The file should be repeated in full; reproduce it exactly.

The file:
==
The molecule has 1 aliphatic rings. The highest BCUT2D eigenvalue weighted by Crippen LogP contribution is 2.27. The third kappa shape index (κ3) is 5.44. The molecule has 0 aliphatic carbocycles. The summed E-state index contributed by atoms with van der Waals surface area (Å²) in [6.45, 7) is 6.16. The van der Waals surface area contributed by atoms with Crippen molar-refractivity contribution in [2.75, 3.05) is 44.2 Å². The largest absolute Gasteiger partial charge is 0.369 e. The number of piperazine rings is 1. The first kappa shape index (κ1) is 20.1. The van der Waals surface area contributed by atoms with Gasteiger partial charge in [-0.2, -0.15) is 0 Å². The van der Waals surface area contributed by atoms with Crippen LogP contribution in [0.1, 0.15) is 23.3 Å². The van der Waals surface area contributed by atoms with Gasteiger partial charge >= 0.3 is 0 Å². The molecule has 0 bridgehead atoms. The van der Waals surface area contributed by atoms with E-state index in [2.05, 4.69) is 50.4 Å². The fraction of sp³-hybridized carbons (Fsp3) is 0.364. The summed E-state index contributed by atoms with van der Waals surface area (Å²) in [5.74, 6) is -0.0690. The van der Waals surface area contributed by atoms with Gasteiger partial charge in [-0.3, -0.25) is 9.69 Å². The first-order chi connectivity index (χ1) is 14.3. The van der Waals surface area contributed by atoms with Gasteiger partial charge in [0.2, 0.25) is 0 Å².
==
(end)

The molecule has 1 aliphatic rings. The highest BCUT2D eigenvalue weighted by Crippen LogP contribution is 2.27. The third kappa shape index (κ3) is 5.44. The molecule has 0 aliphatic carbocycles. The summed E-state index contributed by atoms with van der Waals surface area (Å²) in [6.45, 7) is 6.16. The van der Waals surface area contributed by atoms with Crippen molar-refractivity contribution in [2.75, 3.05) is 44.2 Å². The largest absolute Gasteiger partial charge is 0.369 e. The number of piperazine rings is 1. The first kappa shape index (κ1) is 20.1. The van der Waals surface area contributed by atoms with Gasteiger partial charge in [-0.2, -0.15) is 0 Å². The van der Waals surface area contributed by atoms with Crippen LogP contribution in [0.1, 0.15) is 23.3 Å². The van der Waals surface area contributed by atoms with Gasteiger partial charge >= 0.3 is 0 Å². The molecule has 0 bridgehead atoms. The van der Waals surface area contributed by atoms with E-state index in [2.05, 4.69) is 50.4 Å². The fraction of sp³-hybridized carbons (Fsp3) is 0.364. The summed E-state index contributed by atoms with van der Waals surface area (Å²) in [5.74, 6) is -0.0690. The van der Waals surface area contributed by atoms with Gasteiger partial charge in [-0.3, -0.25) is 9.69 Å². The first-order chi connectivity index (χ1) is 14.3. The van der Waals surface area contributed by atoms with Gasteiger partial charge in [0.2, 0.25) is 0 Å².